A US citizen has been charged in the States with conspiracy to provide material support to a Maldivian terrorist who helped carry out a deadly attack in Pakistan in 2009.
48-year-old Reaz Qadir Khan, a waste water treatment plant operator for the city of Portland, US, was arrested on Tuesday (March 5) on a charge of providing advice and funds to Maldivian national Ali Jaleel.
On May 27, 2009, Jaleel – along with two other men – stormed Pakistan’s Inter-Services Intelligence (ISI) headquarters in Lahore and detonated a car bomb that left around 23 people dead and a further 300 injured.
Prior to the attack, US media reported that in 2006 Khan had received an email from Jaleel “goading” him about his past devotion to seek martyrdom for Allah.
“Where are the words you said with tears in your eyes that ‘we shall strive until Allah’s word is superior or until we perish’???” the email stated, according to US publication The Oregonian.
Following the message, Khan had then allegedly communicated and provided financial backing through email to Jaleel and his family, making it possible for the Maldivian to attend a training camp in Pakistan ahead of the 2009 bomb attack.
The emails cited in the indictment against Khan – sent in October and November 2008 – were said to have included a coded note from Jaleel telling Khan that he needed US$2,500 to pay for admission into a terrorist training camp.
Jaleel, who later responded saying he only needed US$1000 of the US$2,450 that had been sent, was then advised by Khan to send the remaining money to his two wives in the Maldives, The Oregonian reported.
The indictment does not cite that there had been any other emails between November 2009 and the May 27, 2009 ISI attack.
However, US media reported that less than a week after the bombing, US$750 was wired from Khan to one of Jaleel’s wives from an Oregon store.
Khan, who has pleaded not guilty during a court appearance on Tuesday, could face life imprisonment if he is convicted at trial, US media reported.
According to The Oregonian, Khan must now remain in his Portland home until his trial on the terrorism-related charge begins.
Local media reported that Jaleel, who lived at H.Moscowge in Male, featured in a video on the internet showcasing his terrorist training and subsequent attack.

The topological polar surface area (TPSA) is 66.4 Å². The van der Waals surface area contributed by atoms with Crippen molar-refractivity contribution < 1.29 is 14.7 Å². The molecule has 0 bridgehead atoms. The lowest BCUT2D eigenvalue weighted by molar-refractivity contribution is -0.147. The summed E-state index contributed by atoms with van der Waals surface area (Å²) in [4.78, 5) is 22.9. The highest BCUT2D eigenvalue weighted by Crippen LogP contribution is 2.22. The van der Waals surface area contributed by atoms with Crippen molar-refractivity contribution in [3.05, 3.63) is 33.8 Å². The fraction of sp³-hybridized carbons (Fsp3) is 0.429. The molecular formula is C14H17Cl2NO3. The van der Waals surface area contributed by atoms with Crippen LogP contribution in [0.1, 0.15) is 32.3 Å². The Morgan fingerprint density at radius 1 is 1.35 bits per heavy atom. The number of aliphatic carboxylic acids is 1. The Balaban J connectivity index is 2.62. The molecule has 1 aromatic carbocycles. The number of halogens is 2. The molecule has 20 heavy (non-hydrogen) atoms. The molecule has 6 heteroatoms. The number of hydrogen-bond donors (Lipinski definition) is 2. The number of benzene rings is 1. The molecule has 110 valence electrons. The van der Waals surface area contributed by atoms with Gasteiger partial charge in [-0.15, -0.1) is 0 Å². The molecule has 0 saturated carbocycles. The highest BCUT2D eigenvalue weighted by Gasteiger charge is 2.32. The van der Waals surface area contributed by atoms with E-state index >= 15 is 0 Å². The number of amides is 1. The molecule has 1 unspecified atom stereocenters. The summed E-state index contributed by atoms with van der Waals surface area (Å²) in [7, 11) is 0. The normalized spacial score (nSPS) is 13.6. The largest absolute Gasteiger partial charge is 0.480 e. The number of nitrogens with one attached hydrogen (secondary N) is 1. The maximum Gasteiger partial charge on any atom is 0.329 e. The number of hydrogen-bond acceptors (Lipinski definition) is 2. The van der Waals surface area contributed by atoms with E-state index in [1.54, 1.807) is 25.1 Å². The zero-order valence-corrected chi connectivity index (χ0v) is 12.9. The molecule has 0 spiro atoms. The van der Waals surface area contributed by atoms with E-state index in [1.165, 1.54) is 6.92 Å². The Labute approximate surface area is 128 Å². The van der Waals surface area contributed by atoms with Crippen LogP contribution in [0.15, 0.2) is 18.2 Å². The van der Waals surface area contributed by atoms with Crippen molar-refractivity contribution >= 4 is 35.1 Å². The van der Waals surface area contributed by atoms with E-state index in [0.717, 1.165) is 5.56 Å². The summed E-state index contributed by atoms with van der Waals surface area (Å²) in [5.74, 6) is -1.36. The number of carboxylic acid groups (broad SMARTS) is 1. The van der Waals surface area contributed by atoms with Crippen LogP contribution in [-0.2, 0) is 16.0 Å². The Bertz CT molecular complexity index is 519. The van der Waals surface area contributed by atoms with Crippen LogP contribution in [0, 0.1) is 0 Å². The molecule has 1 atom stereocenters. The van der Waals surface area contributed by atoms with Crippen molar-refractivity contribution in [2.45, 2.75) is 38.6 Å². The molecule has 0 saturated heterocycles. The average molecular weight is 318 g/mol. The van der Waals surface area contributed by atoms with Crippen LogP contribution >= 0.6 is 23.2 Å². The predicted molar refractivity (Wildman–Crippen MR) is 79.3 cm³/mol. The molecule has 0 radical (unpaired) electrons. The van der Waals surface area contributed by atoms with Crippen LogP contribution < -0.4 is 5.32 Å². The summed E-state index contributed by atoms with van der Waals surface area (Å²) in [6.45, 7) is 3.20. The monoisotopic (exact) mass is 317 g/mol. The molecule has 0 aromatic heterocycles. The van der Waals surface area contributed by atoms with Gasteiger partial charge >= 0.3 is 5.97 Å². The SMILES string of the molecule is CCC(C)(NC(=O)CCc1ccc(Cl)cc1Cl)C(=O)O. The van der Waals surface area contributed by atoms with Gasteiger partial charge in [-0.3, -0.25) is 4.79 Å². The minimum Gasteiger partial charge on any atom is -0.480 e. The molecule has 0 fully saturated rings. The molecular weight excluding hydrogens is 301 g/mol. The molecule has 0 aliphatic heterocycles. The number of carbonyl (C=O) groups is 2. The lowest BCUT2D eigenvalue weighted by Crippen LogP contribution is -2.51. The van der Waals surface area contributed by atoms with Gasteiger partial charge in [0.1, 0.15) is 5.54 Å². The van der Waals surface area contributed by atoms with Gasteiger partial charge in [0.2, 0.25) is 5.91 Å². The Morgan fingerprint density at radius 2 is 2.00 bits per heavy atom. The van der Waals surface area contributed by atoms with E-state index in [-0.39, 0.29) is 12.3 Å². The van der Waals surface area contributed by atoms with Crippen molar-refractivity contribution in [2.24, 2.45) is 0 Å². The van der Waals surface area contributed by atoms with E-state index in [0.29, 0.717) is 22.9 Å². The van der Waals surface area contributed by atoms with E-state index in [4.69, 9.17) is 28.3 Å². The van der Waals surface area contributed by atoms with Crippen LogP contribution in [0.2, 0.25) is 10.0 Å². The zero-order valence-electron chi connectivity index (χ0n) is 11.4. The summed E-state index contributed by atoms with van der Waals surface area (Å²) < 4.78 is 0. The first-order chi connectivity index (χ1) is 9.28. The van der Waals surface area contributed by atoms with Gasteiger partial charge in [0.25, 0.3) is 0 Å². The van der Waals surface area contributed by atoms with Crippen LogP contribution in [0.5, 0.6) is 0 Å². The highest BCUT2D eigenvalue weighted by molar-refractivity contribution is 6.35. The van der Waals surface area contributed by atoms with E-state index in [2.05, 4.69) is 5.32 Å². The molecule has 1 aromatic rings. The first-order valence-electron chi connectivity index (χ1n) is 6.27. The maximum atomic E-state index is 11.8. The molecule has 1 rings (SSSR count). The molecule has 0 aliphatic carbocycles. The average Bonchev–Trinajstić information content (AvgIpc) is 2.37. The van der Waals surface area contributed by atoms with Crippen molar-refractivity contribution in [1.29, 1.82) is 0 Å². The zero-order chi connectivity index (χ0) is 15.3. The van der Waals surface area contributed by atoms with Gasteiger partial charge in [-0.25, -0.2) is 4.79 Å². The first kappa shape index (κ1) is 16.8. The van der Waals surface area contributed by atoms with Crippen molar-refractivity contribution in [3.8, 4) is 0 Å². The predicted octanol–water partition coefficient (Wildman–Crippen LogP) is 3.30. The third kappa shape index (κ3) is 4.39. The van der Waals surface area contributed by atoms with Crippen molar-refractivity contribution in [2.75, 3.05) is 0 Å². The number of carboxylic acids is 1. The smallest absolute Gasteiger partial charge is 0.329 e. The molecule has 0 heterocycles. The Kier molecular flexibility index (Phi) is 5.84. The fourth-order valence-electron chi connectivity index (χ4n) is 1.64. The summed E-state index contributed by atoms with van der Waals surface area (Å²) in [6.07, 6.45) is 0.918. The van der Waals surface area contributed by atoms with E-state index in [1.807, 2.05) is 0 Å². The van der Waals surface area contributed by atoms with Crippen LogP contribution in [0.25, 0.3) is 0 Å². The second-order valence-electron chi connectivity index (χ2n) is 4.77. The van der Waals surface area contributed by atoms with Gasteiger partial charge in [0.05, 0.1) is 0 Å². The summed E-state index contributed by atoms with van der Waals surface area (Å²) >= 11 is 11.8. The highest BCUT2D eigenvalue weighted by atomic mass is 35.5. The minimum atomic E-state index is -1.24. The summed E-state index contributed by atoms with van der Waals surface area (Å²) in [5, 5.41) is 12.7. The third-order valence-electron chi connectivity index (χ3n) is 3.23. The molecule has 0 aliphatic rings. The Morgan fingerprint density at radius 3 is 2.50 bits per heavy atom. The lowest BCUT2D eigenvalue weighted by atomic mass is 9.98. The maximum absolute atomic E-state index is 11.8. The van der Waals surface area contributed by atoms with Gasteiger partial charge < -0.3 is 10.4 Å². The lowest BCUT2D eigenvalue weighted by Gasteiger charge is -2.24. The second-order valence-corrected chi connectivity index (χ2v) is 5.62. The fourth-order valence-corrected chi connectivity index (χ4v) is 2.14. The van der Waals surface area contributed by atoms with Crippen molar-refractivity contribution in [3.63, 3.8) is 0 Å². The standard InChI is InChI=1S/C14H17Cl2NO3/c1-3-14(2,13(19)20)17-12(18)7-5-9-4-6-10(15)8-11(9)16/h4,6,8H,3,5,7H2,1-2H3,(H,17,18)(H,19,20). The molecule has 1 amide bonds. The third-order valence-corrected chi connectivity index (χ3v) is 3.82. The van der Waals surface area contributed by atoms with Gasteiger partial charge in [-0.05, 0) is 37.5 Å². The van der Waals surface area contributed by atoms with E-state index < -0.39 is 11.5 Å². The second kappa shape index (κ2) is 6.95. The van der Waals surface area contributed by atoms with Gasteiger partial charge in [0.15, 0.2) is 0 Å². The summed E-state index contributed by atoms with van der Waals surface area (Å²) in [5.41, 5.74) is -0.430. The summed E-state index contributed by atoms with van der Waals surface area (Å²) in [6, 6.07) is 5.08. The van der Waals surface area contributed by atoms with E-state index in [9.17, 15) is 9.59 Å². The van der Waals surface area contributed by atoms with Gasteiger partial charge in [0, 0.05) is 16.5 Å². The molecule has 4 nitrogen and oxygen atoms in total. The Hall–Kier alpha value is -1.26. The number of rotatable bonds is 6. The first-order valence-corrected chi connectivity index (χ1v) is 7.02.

A member of Jaleel’s family told local newspaper Haveeru back in November 2009 that he had left “around a year ago” and that there had been “no further communication with him”.
Jaleel had been caught once before whilst on jihad and was sent back to Maldives. On 26 December 2006, he was also sentenced to two years’ house arrest for giving religious sermons and preaching without a licence, local media reported.
“Martyrdom was certain”
In a video released by Al Qaeda’s media outlet, 30-year-old Jaleel, referred to as Mus’ab Sayyid, can be seen speaking in front of the camera surrounded by an assortment of weaponry.
Jaleel calls for his teachers and those he knew who had taken the status of scholars to visit the Mujahideen and make “decisions” based on what they saw.
“I want my blood to be the bit of the carpet which the Mujahideen have painted from their blood. The red carpet which would take the Umar to its glory,” Jaleel says in the video.
The footage shows Jaleel going through various stages of training, including throwing what appears to be a hand grenade and firing various weapons. The video then cuts to footage of the attack.
A white van carrying armed men pulls up to what appears to be a police check point, before two men disembark and open fire on various individuals manning the post.
The van continues through the checkpoint before briefly stopping beside two men who had hidden behind a barricade, at which point the armed men appear to shoot them from inside the vehicle.
The video then shows the same white van pulling up to a large gate, before detonating the explosives.
The Pakistani government said at the time that the car bomb attack was carried out in apparent revenge for an army offensive against Taliban militants in that nation’s north-western Swat region.